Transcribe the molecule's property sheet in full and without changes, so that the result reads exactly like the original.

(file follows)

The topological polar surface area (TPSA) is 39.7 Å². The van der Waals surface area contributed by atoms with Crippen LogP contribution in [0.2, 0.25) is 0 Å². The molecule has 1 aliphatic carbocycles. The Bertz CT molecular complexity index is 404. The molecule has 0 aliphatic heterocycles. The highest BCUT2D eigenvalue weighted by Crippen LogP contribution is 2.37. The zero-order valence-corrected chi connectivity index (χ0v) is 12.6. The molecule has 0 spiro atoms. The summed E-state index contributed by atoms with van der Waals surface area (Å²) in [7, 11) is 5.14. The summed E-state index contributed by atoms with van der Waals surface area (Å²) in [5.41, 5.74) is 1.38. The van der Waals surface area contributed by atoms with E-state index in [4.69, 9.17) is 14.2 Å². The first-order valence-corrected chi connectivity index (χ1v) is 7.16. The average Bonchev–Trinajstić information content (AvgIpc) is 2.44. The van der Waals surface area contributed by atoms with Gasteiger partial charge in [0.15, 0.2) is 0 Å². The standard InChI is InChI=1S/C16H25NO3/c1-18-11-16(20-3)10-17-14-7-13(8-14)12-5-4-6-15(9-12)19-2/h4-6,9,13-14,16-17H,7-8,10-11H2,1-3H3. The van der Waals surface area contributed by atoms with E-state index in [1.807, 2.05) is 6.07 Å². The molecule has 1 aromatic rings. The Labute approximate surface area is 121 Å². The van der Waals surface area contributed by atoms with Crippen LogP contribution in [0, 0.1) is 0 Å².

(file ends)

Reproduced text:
The topological polar surface area (TPSA) is 39.7 Å². The van der Waals surface area contributed by atoms with Crippen LogP contribution in [0.2, 0.25) is 0 Å². The molecule has 1 aliphatic carbocycles. The Bertz CT molecular complexity index is 404. The molecule has 0 aliphatic heterocycles. The highest BCUT2D eigenvalue weighted by Crippen LogP contribution is 2.37. The zero-order valence-corrected chi connectivity index (χ0v) is 12.6. The molecule has 0 spiro atoms. The summed E-state index contributed by atoms with van der Waals surface area (Å²) in [7, 11) is 5.14. The summed E-state index contributed by atoms with van der Waals surface area (Å²) in [5.41, 5.74) is 1.38. The van der Waals surface area contributed by atoms with E-state index in [4.69, 9.17) is 14.2 Å². The first-order valence-corrected chi connectivity index (χ1v) is 7.16. The average Bonchev–Trinajstić information content (AvgIpc) is 2.44. The van der Waals surface area contributed by atoms with Gasteiger partial charge in [0.15, 0.2) is 0 Å². The standard InChI is InChI=1S/C16H25NO3/c1-18-11-16(20-3)10-17-14-7-13(8-14)12-5-4-6-15(9-12)19-2/h4-6,9,13-14,16-17H,7-8,10-11H2,1-3H3. The van der Waals surface area contributed by atoms with E-state index in [1.807, 2.05) is 6.07 Å². The molecule has 1 aromatic rings. The Labute approximate surface area is 121 Å². The van der Waals surface area contributed by atoms with Crippen LogP contribution in [0, 0.1) is 0 Å².